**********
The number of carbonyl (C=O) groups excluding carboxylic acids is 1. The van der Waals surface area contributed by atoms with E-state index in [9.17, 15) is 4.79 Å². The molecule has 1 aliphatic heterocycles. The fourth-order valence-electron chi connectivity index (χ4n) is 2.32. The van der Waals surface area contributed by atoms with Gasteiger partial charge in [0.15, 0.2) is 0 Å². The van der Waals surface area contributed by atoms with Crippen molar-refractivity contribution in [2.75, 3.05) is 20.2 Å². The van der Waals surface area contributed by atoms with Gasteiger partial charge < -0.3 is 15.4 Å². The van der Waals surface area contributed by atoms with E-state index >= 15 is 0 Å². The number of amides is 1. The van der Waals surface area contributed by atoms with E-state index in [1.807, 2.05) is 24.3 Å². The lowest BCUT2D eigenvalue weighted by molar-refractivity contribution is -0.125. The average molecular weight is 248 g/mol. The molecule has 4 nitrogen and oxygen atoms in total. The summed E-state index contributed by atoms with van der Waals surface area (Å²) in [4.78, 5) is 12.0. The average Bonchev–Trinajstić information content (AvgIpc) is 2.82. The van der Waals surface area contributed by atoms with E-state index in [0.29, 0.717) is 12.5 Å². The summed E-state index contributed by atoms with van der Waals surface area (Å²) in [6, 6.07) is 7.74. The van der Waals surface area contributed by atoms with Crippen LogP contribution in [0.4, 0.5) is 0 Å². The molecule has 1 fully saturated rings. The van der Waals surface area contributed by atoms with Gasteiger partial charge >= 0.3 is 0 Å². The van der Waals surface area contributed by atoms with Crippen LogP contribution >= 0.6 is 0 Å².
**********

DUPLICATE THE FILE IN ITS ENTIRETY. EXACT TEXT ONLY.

The number of carbonyl (C=O) groups excluding carboxylic acids is 1. The van der Waals surface area contributed by atoms with E-state index in [9.17, 15) is 4.79 Å². The molecule has 1 aliphatic heterocycles. The fourth-order valence-electron chi connectivity index (χ4n) is 2.32. The van der Waals surface area contributed by atoms with Gasteiger partial charge in [0.15, 0.2) is 0 Å². The van der Waals surface area contributed by atoms with Crippen molar-refractivity contribution in [2.75, 3.05) is 20.2 Å². The van der Waals surface area contributed by atoms with Gasteiger partial charge < -0.3 is 15.4 Å². The van der Waals surface area contributed by atoms with E-state index >= 15 is 0 Å². The number of amides is 1. The van der Waals surface area contributed by atoms with E-state index in [1.807, 2.05) is 24.3 Å². The lowest BCUT2D eigenvalue weighted by molar-refractivity contribution is -0.125. The average molecular weight is 248 g/mol. The molecule has 4 nitrogen and oxygen atoms in total. The summed E-state index contributed by atoms with van der Waals surface area (Å²) in [4.78, 5) is 12.0. The average Bonchev–Trinajstić information content (AvgIpc) is 2.82. The van der Waals surface area contributed by atoms with E-state index in [0.29, 0.717) is 12.5 Å². The summed E-state index contributed by atoms with van der Waals surface area (Å²) in [6, 6.07) is 7.74. The van der Waals surface area contributed by atoms with Crippen LogP contribution in [0.4, 0.5) is 0 Å². The molecule has 1 fully saturated rings. The van der Waals surface area contributed by atoms with Gasteiger partial charge >= 0.3 is 0 Å². The van der Waals surface area contributed by atoms with Crippen LogP contribution >= 0.6 is 0 Å².